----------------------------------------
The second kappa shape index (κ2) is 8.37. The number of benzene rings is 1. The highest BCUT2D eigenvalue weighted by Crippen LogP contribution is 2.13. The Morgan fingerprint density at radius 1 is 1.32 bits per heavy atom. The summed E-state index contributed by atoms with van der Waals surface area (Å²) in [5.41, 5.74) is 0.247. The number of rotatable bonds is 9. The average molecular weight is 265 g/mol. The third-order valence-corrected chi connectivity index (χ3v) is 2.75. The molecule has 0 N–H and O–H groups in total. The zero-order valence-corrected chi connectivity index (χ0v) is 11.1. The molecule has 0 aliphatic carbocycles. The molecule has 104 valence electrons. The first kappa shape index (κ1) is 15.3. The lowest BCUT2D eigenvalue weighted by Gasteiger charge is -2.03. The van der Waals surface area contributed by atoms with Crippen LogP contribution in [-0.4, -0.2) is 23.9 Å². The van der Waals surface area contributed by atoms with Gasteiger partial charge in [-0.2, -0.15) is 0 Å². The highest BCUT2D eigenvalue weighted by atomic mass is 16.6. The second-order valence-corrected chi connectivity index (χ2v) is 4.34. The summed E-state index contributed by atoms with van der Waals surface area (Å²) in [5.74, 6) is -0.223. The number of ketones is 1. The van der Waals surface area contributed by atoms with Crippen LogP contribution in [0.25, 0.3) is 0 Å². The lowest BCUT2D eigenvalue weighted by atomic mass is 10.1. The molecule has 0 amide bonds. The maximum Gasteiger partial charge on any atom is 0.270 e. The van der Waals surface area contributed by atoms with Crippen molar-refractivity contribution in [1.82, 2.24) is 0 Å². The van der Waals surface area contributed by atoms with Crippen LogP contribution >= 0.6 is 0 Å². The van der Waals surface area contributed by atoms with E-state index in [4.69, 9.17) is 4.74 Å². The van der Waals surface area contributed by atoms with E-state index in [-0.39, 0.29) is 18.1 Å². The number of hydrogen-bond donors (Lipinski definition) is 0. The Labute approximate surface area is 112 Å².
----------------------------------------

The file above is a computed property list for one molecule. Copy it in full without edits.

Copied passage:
The second kappa shape index (κ2) is 8.37. The number of benzene rings is 1. The highest BCUT2D eigenvalue weighted by Crippen LogP contribution is 2.13. The Morgan fingerprint density at radius 1 is 1.32 bits per heavy atom. The summed E-state index contributed by atoms with van der Waals surface area (Å²) in [5.41, 5.74) is 0.247. The number of rotatable bonds is 9. The average molecular weight is 265 g/mol. The third-order valence-corrected chi connectivity index (χ3v) is 2.75. The molecule has 0 N–H and O–H groups in total. The zero-order valence-corrected chi connectivity index (χ0v) is 11.1. The molecule has 0 aliphatic carbocycles. The molecule has 104 valence electrons. The first kappa shape index (κ1) is 15.3. The lowest BCUT2D eigenvalue weighted by Gasteiger charge is -2.03. The van der Waals surface area contributed by atoms with Crippen LogP contribution in [-0.4, -0.2) is 23.9 Å². The van der Waals surface area contributed by atoms with Gasteiger partial charge in [-0.2, -0.15) is 0 Å². The highest BCUT2D eigenvalue weighted by atomic mass is 16.6. The second-order valence-corrected chi connectivity index (χ2v) is 4.34. The summed E-state index contributed by atoms with van der Waals surface area (Å²) in [5.74, 6) is -0.223. The number of ketones is 1. The van der Waals surface area contributed by atoms with Crippen LogP contribution in [0.25, 0.3) is 0 Å². The lowest BCUT2D eigenvalue weighted by atomic mass is 10.1. The molecule has 0 amide bonds. The maximum Gasteiger partial charge on any atom is 0.270 e. The van der Waals surface area contributed by atoms with Crippen molar-refractivity contribution in [1.82, 2.24) is 0 Å². The van der Waals surface area contributed by atoms with Crippen LogP contribution >= 0.6 is 0 Å². The van der Waals surface area contributed by atoms with E-state index in [4.69, 9.17) is 4.74 Å². The van der Waals surface area contributed by atoms with E-state index in [-0.39, 0.29) is 18.1 Å². The number of hydrogen-bond donors (Lipinski definition) is 0. The Labute approximate surface area is 112 Å².